NASA bolsters smallsat science programs
LOGAN, Utah — NASA is responding to the growing interest in, and capabilities of, small satellites for science applications with an initiative that will spend $100 million a year on a series of projects.
In a speech at the AIAA/Utah State University Conference on Small Satellites here Aug. 6, Thomas Zurbuchen, NASA associate administrator for science, outlined that initiative, which includes efforts ranging from a call for proposals for technology demonstration missions to new launch opportunities for smallsats.
“We’re in business for small satellites and cubesats,” he said, citing as “proof points” both ongoing smallsat missions and new programs he announced in his address. “We’re going to realize the importance of small satellites not just as a platform but as an enabler to do science that is otherwise not achievable.”
Those efforts are part of an overarching initiative within NASA’s Science Mission Directorate that will spend $100 million on smallsat projects, starting in the current fiscal year. That figure was finalized only about 10 days ago, he said, with the final approval of the overall operating plan for the agency for this year.
“This was the first initiative I put in place when I joined two years ago,” he said, citing his experience chairing a National Academies study on the scientific utility of cubesats released in 2016 just a few months before he joined the agency as head of the Science Mission Directorate. “I felt, because of that Academies study, that it was absolutely critical that we do this.”
Part of that initiative is an effort to purchase Earth science data from constellations of satellites. Zurbuchen announced that the agency was making first awards from that program to DigitalGlobe, Planet and Spire, companies that operate fleets of satellites that provide imagery or weather data. He did not disclose the size of the individual awards or their total value, although original plans estimated spending $25 million on such data.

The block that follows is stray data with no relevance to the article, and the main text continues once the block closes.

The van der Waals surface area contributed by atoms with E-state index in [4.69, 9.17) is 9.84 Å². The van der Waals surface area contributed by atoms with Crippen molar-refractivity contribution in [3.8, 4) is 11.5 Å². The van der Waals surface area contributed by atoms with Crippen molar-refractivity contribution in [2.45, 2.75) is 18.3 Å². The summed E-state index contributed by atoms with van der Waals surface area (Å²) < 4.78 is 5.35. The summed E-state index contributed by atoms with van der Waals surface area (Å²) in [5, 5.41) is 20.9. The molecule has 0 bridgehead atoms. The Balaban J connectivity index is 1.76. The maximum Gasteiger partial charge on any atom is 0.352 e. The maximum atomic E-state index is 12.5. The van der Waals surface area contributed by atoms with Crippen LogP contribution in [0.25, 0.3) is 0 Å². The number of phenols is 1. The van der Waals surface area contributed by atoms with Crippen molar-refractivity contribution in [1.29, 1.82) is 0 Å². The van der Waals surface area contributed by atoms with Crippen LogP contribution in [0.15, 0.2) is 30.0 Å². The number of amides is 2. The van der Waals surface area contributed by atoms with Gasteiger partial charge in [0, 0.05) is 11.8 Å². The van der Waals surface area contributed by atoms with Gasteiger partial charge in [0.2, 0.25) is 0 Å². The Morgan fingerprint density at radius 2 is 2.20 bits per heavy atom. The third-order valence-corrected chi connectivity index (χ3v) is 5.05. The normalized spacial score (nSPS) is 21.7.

Zurbuchen said NASA was interested in buying data from companies that have already made use of it from primary customers. “If you have data that is of value to the science community, if you’ve expended the value that comes from latency and so forth, and you want a secondary market, we’re in business,” he said.
NASA first announced plans to make such data purchases in 2016, then restarted the effort late last year with a goal of making awards in early 2018. “Thanks for your patience. Thanks for sticking with it,” he said.
NASA currently has a growing fleet of cubesat and other smallsat missions, primarily in Earth science and heliophysics. One such satellite is a cubesat called RainCube recently deployed from the International Space Station to test the use of Ka-band radar for measuring precipitation. The spacecraft just performed the first successful test of its radar, Zurbuchen announced at the conference.
Another element of the smallsat initiative is a new announcement of opportunity for technology demonstration missions in heliophysics. Zurbuchen said NASA is planning to invest up to $65 million in smallsat missions that would fly along with the Interstellar Mapping and Acceleration Probe, which will launch in 2024 to the Earth-sun L-1 Lagrange point.
“This is really a novel type of application because of the fact that it deliberately focuses on enhancing the technological capabilities in that area,” he said. “If successful, this will not only teach us new science but will protect technological infrastructure that is sensitive to space weather.”
Zurbuchen added that NASA will provide more rideshare opportunities. Going forward, when NASA purchases a launch for a science mission, it will also acquire an EELV Secondary Payload Adapter (ESPA) ring that can accommodate secondary payloads, including both NASA smallsats as well as those from outside the agency.
That approach is different from current approaches, where an ESPA ring may be added later in the mission development process. “We’re not going to ask whether we need it,” he said. “You have to convince us that we don’t need it.”
NASA is emphasizing small satellites, he argued, not because they are simple and cheap to do. “Just because a spacecraft is small, it doesn’t make it easy,” he said. “A highly constrained spacecraft can push the engineering, push the ingenuity of the team in a way that, in every way, is comparable to some of these big missions that we’re doing.”